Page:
Well, the fall semester started and I started teaching again. (I am teaching a class! she said with an enormous grin on her face.) It’s a new class to me, a new prep, and there will be a lot of work and time that goes into this, but, honesty, I do not care. (At the moment. I reserve the right to complain later.) I am enjoying every minute of it. Even when they look like they are bored senseless. Or confused. Yes, I get a lot of bored and confused looks.
I am teaching A class and the rest of my time is devoted to my day job as an assistant director of this program. And then there are the revisions of my manuscript due to the publisher a lot sooner than I would think. Consequently I am wearing many hats. The funny thing is that, while I am teaching just the one class, it has risen in importance in my mind. It is what I think about most of the time (even when I am thinking about my day job, or the revisions) and I have given it a place of importance in what I do.
The fun part of it all is that while I am concerned about doing the best job I can in this class, it isn’t freaking me out. I was concerned that I would forget how to teach after my two-year hiatus. Or that teaching methods would so radically change that I would be behind the curve. The challenging thing about this experience is figuring out the culture of teaching at this institution. What are the expectations of the students; how high (or low) are the standards? How can I work well with my fellow teachers? How can I be of help to others; or better how can I accept help when I need it?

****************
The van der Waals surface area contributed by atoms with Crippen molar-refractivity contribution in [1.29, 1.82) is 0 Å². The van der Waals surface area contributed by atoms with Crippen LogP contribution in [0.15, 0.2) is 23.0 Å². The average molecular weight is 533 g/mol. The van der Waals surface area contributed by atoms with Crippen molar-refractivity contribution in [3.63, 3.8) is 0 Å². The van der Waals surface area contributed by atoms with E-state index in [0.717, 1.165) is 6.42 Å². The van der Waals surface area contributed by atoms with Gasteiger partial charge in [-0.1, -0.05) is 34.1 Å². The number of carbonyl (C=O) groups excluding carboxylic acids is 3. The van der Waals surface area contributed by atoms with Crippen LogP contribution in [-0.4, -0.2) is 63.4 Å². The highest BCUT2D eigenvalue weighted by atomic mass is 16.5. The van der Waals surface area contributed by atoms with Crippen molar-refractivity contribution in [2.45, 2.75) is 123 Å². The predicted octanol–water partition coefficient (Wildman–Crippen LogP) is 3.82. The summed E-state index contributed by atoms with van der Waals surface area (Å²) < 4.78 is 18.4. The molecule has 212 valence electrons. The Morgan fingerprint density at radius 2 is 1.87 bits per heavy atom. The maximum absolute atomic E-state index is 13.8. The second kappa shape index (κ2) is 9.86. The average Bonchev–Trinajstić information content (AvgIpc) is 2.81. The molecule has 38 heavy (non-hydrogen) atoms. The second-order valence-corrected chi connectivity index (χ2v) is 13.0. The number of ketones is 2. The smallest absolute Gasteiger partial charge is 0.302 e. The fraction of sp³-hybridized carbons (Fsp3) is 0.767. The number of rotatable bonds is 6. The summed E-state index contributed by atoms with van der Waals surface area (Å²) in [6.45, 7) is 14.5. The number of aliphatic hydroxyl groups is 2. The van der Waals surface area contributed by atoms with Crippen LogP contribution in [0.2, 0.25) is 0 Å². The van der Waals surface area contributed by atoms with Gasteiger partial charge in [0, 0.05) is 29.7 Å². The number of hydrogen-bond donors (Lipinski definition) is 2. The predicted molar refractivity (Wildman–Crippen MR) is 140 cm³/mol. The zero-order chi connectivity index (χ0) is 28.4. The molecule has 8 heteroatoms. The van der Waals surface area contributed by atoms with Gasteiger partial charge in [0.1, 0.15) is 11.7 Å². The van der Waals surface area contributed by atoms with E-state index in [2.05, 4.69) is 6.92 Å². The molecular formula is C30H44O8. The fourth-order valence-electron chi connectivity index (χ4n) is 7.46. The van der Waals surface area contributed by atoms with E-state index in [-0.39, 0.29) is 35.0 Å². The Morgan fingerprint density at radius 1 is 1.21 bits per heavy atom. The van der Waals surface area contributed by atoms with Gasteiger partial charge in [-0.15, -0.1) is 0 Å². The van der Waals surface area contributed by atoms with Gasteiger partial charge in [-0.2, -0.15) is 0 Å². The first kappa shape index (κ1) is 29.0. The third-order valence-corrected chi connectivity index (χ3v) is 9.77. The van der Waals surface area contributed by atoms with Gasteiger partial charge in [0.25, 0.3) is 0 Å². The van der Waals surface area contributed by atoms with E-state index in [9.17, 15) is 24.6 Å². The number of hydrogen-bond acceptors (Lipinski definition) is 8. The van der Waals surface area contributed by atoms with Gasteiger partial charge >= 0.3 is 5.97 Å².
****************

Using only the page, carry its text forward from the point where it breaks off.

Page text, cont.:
And, meanwhile, I still have to effectively do my day job. And my history job. The tricky thing is when I have to shift gears from the classroom to my office. I need to put away my concerns for class prep (temporarily) and students and take out the list of tasks that I need to do that are equally important, albeit different. At the moment, my biggest concern is getting my job done. What has been remarkable is that how the teaching is seeping into my day job and helping me think about that work in a better way. I did not expect that. Teaching involves effectively communicating with students, considering how and when one presents information, and gauging the reaction and understanding of those individuals. Effective listening skills apply here, but they also apply in my daily work in administration. I knew those there parallels existed, but I think I needed reminding. Apparently I was wrong.
All this to say that I am currently operating with many identities. I am hardly alone in that, but what I intended to with this multiple identities should be interesting.